Though I’ve used Photoshop in some fashion since the early 2000s, I’m always learning or re-learning things about it. To improve the speed of editing, there are a few things that make a big difference. I’ve been trying to incorporate the keyboard more into the editing process because it does speed up editing a lot.
- Holding the space bar down will allow you to drag around the photo while keeping your current tool.
- There is an application level setting that you can change to have the scroll-wheel perform zoom and it doesn’t change your current tool selected. I always enable that whenever I need to (re)install Photoshop.
- The clone stamp tool is my go-to tool for editing cosplay photos. It’s easy to clone out harder to manage spots and areas with this tool compared to the others I’ve used. It takes more effort to use than the other related tools, so I try to use the others when I can to speed things up.
- The spot healing brush is good for quick removal of most moderately sized things you don’t want in the photo as long as the image around it isn’t too complex. This tool works best when editing inside something and not edges of things. The healing brush tool is a quicker alternative to the clone stamp tool as long as the surroundings are not complex.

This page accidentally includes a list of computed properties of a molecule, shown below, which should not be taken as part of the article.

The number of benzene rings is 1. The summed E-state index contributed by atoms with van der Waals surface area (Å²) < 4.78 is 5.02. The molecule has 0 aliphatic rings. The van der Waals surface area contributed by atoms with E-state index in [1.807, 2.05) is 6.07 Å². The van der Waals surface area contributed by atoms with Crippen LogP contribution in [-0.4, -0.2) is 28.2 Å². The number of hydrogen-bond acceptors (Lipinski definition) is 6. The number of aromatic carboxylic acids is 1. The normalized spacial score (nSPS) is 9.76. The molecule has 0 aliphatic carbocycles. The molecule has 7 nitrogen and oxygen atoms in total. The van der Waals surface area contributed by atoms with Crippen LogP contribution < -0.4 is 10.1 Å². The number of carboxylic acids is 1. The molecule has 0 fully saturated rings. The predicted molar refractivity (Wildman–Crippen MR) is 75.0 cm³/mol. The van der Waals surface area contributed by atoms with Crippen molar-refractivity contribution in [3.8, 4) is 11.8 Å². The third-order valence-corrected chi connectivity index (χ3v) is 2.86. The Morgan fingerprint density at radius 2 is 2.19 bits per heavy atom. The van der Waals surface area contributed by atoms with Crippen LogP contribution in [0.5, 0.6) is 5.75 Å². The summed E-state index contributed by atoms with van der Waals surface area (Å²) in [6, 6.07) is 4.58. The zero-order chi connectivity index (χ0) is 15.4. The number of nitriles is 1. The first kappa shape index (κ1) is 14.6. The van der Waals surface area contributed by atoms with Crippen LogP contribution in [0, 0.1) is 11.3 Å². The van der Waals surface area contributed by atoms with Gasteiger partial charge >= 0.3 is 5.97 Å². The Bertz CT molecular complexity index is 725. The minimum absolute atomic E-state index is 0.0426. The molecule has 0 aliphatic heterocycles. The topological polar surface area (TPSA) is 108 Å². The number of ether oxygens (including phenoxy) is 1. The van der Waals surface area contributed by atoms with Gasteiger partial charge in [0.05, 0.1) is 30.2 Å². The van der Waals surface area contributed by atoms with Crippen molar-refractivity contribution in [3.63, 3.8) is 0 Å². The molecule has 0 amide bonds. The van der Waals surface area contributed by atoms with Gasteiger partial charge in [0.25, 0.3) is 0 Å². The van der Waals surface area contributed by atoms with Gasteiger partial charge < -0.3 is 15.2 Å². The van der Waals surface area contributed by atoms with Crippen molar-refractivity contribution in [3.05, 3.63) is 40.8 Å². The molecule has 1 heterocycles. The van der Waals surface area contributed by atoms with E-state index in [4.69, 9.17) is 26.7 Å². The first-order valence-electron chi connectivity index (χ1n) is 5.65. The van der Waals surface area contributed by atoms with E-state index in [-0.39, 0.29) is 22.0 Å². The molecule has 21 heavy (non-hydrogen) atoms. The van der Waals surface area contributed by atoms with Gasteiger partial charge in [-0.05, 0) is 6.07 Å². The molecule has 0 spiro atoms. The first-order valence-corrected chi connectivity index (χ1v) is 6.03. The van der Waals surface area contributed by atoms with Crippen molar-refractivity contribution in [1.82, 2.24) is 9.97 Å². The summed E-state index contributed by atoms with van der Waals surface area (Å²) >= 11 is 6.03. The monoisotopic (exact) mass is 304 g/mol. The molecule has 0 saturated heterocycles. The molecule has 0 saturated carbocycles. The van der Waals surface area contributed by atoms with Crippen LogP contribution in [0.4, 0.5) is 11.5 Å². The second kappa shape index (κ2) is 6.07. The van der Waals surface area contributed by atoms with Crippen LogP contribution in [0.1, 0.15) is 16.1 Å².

- The patch tool is good for changing big areas as a starting point. It’s also good for under the eye darkness.
- To change brush size or hardness, hold alt+right mouse button and drag the mouse either up/down or left/right to change things.
- The blur tool is good for a number of things, especially making your larger edits look more natural by blurring the edges of what you added.
- The sharpen tool helps fix some of the blurriness that some of the other tools like clone and heal result in.
- Dodge and burn are just generally good and adding realism to major edits or changing things like shadows to make them less harsh.
I was around Anime Milwaukee on Saturday the 15th for a few hours. I didn’t have plans to attend, but on a whim, I was able to attend with a few friends that had planned on going. Check out the photos below.
Learn all about the exciting subculture that is convention photography! Straight from the experiences of a long time convention attendee, Scott J. Waldron has spent years improving his skills in all aspects of photography and how that relates to the convention scene. From tips and techniques to the best practices of cosplay photography, everything is here for your reading pleasure! Whether you are interested in conventions in general or want to get into either cosplay or photography, this book is a great fit to help you further your goals or just expand your knowledge on the subject.
We recently had a moderately sized meetup at a local Japanese garden. One of the photographers there also does videography and decided to put together a video featuring all of the photographers at the event. The videographer is Charles R. and he goes by the handle “Hikikomorisama.” You can see more of his video work here and some of his photography here.